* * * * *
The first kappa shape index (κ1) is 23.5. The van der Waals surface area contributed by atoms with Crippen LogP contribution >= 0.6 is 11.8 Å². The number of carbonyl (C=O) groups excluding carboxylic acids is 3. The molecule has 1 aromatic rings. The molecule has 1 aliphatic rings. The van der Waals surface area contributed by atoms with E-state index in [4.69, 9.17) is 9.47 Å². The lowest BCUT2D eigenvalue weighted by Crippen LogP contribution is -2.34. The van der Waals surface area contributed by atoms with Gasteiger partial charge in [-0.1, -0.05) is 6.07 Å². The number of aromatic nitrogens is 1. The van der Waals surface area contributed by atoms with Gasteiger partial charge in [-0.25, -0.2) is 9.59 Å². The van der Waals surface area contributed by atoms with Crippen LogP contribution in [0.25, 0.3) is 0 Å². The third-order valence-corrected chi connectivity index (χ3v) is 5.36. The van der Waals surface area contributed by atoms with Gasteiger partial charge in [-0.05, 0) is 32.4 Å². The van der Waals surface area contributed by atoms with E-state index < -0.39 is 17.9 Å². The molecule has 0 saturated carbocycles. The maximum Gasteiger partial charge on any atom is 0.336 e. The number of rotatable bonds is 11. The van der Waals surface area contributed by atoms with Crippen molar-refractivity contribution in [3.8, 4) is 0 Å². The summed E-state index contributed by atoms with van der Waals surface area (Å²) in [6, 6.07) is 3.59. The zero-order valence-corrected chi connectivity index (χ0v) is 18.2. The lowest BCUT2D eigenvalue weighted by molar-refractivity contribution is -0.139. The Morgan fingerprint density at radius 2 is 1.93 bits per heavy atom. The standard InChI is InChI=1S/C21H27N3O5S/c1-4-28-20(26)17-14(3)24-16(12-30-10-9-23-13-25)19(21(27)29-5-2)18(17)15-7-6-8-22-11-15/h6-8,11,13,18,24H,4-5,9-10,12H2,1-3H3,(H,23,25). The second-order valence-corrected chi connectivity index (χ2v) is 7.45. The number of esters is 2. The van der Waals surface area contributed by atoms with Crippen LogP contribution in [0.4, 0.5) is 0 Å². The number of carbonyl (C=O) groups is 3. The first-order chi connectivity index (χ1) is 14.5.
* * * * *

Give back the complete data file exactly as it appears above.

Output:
The first kappa shape index (κ1) is 23.5. The van der Waals surface area contributed by atoms with Crippen LogP contribution >= 0.6 is 11.8 Å². The number of carbonyl (C=O) groups excluding carboxylic acids is 3. The molecule has 1 aromatic rings. The molecule has 1 aliphatic rings. The van der Waals surface area contributed by atoms with E-state index in [4.69, 9.17) is 9.47 Å². The lowest BCUT2D eigenvalue weighted by Crippen LogP contribution is -2.34. The van der Waals surface area contributed by atoms with Gasteiger partial charge in [-0.1, -0.05) is 6.07 Å². The number of aromatic nitrogens is 1. The van der Waals surface area contributed by atoms with Gasteiger partial charge in [-0.25, -0.2) is 9.59 Å². The van der Waals surface area contributed by atoms with Crippen LogP contribution in [0.25, 0.3) is 0 Å². The third-order valence-corrected chi connectivity index (χ3v) is 5.36. The van der Waals surface area contributed by atoms with Gasteiger partial charge in [-0.05, 0) is 32.4 Å². The van der Waals surface area contributed by atoms with E-state index < -0.39 is 17.9 Å². The molecule has 0 saturated carbocycles. The maximum Gasteiger partial charge on any atom is 0.336 e. The number of rotatable bonds is 11. The van der Waals surface area contributed by atoms with Crippen molar-refractivity contribution in [3.8, 4) is 0 Å². The summed E-state index contributed by atoms with van der Waals surface area (Å²) in [6, 6.07) is 3.59. The zero-order valence-corrected chi connectivity index (χ0v) is 18.2. The lowest BCUT2D eigenvalue weighted by molar-refractivity contribution is -0.139. The Morgan fingerprint density at radius 2 is 1.93 bits per heavy atom. The standard InChI is InChI=1S/C21H27N3O5S/c1-4-28-20(26)17-14(3)24-16(12-30-10-9-23-13-25)19(21(27)29-5-2)18(17)15-7-6-8-22-11-15/h6-8,11,13,18,24H,4-5,9-10,12H2,1-3H3,(H,23,25). The second-order valence-corrected chi connectivity index (χ2v) is 7.45. The number of esters is 2. The van der Waals surface area contributed by atoms with Crippen LogP contribution in [0.4, 0.5) is 0 Å². The number of carbonyl (C=O) groups is 3. The first-order chi connectivity index (χ1) is 14.5.